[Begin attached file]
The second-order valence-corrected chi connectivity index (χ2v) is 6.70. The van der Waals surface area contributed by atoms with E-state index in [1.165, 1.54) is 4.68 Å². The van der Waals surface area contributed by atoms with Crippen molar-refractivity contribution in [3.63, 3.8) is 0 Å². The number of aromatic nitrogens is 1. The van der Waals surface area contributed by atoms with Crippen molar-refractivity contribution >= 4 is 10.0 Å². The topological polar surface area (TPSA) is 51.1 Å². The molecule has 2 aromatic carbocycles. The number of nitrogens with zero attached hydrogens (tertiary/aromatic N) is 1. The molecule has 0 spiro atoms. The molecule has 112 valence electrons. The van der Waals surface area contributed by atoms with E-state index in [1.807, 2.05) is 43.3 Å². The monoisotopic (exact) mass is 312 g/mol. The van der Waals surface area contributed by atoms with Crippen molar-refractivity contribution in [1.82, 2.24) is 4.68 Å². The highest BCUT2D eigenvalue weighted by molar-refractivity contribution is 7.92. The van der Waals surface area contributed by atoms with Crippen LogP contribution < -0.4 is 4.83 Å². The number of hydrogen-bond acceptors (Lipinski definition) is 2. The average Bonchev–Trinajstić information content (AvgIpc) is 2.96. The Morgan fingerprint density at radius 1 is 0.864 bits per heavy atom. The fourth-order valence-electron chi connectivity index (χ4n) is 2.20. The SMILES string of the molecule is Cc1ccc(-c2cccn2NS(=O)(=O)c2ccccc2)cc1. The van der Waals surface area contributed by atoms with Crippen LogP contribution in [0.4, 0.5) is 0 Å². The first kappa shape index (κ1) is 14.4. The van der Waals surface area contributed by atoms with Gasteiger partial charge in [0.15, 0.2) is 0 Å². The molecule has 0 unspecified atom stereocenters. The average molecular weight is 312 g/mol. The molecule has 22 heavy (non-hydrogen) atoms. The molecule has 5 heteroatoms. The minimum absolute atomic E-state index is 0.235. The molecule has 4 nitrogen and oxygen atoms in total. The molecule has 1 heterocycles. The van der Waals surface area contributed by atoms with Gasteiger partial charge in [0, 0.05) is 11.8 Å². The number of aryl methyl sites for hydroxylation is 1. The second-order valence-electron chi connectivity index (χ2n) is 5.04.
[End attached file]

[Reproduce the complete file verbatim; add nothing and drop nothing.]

The second-order valence-corrected chi connectivity index (χ2v) is 6.70. The van der Waals surface area contributed by atoms with E-state index in [1.165, 1.54) is 4.68 Å². The van der Waals surface area contributed by atoms with Crippen molar-refractivity contribution in [3.63, 3.8) is 0 Å². The number of aromatic nitrogens is 1. The van der Waals surface area contributed by atoms with Crippen molar-refractivity contribution >= 4 is 10.0 Å². The topological polar surface area (TPSA) is 51.1 Å². The molecule has 2 aromatic carbocycles. The number of nitrogens with zero attached hydrogens (tertiary/aromatic N) is 1. The molecule has 0 spiro atoms. The molecule has 112 valence electrons. The van der Waals surface area contributed by atoms with E-state index in [1.807, 2.05) is 43.3 Å². The monoisotopic (exact) mass is 312 g/mol. The van der Waals surface area contributed by atoms with Crippen molar-refractivity contribution in [1.82, 2.24) is 4.68 Å². The highest BCUT2D eigenvalue weighted by molar-refractivity contribution is 7.92. The van der Waals surface area contributed by atoms with Crippen LogP contribution < -0.4 is 4.83 Å². The number of hydrogen-bond acceptors (Lipinski definition) is 2. The average Bonchev–Trinajstić information content (AvgIpc) is 2.96. The Morgan fingerprint density at radius 1 is 0.864 bits per heavy atom. The fourth-order valence-electron chi connectivity index (χ4n) is 2.20. The SMILES string of the molecule is Cc1ccc(-c2cccn2NS(=O)(=O)c2ccccc2)cc1. The van der Waals surface area contributed by atoms with Crippen LogP contribution in [0.4, 0.5) is 0 Å². The first kappa shape index (κ1) is 14.4. The van der Waals surface area contributed by atoms with Gasteiger partial charge in [0.15, 0.2) is 0 Å². The molecule has 0 unspecified atom stereocenters. The average molecular weight is 312 g/mol. The molecule has 22 heavy (non-hydrogen) atoms. The molecule has 5 heteroatoms. The minimum absolute atomic E-state index is 0.235. The molecule has 4 nitrogen and oxygen atoms in total. The molecule has 1 heterocycles. The van der Waals surface area contributed by atoms with Gasteiger partial charge in [0, 0.05) is 11.8 Å². The number of aryl methyl sites for hydroxylation is 1. The second-order valence-electron chi connectivity index (χ2n) is 5.04.